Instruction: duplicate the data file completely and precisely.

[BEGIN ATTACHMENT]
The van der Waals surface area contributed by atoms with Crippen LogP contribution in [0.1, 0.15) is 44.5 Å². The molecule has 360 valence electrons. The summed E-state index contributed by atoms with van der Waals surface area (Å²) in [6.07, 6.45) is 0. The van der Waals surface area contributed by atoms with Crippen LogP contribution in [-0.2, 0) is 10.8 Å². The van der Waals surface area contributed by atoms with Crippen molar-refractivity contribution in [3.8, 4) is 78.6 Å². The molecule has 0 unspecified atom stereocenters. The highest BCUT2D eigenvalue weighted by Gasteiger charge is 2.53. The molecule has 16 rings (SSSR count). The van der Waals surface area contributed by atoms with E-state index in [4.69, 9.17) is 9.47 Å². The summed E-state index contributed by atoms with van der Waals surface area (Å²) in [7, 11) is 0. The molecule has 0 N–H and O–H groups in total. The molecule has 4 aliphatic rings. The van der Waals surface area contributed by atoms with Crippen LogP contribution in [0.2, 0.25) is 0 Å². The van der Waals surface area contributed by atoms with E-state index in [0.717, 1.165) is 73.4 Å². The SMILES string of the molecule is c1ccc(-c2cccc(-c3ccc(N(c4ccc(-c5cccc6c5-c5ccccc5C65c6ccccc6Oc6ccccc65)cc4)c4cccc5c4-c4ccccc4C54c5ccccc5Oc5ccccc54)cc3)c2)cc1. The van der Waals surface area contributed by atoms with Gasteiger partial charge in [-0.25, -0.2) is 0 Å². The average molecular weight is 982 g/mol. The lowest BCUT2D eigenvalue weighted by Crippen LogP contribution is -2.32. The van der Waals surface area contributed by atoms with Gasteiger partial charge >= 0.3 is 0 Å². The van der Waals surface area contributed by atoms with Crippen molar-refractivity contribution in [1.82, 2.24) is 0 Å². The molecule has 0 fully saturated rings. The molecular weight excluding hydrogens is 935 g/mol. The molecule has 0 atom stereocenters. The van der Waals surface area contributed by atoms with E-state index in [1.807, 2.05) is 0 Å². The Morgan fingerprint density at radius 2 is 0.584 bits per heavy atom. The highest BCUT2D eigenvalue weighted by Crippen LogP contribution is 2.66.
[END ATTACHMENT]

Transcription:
The van der Waals surface area contributed by atoms with Crippen LogP contribution in [0.1, 0.15) is 44.5 Å². The molecule has 360 valence electrons. The summed E-state index contributed by atoms with van der Waals surface area (Å²) in [6.07, 6.45) is 0. The van der Waals surface area contributed by atoms with Crippen LogP contribution in [-0.2, 0) is 10.8 Å². The van der Waals surface area contributed by atoms with Crippen molar-refractivity contribution in [3.8, 4) is 78.6 Å². The molecule has 0 unspecified atom stereocenters. The highest BCUT2D eigenvalue weighted by Gasteiger charge is 2.53. The molecule has 16 rings (SSSR count). The van der Waals surface area contributed by atoms with E-state index in [4.69, 9.17) is 9.47 Å². The summed E-state index contributed by atoms with van der Waals surface area (Å²) in [7, 11) is 0. The molecule has 0 N–H and O–H groups in total. The molecule has 4 aliphatic rings. The van der Waals surface area contributed by atoms with Crippen LogP contribution in [0.2, 0.25) is 0 Å². The van der Waals surface area contributed by atoms with E-state index in [0.717, 1.165) is 73.4 Å². The SMILES string of the molecule is c1ccc(-c2cccc(-c3ccc(N(c4ccc(-c5cccc6c5-c5ccccc5C65c6ccccc6Oc6ccccc65)cc4)c4cccc5c4-c4ccccc4C54c5ccccc5Oc5ccccc54)cc3)c2)cc1. The van der Waals surface area contributed by atoms with Gasteiger partial charge in [-0.25, -0.2) is 0 Å². The average molecular weight is 982 g/mol. The lowest BCUT2D eigenvalue weighted by Crippen LogP contribution is -2.32. The van der Waals surface area contributed by atoms with Gasteiger partial charge >= 0.3 is 0 Å². The van der Waals surface area contributed by atoms with Crippen molar-refractivity contribution in [1.82, 2.24) is 0 Å². The molecule has 0 fully saturated rings. The molecular weight excluding hydrogens is 935 g/mol. The molecule has 0 atom stereocenters. The van der Waals surface area contributed by atoms with E-state index in [1.807, 2.05) is 0 Å². The Morgan fingerprint density at radius 2 is 0.584 bits per heavy atom. The highest BCUT2D eigenvalue weighted by Crippen LogP contribution is 2.66.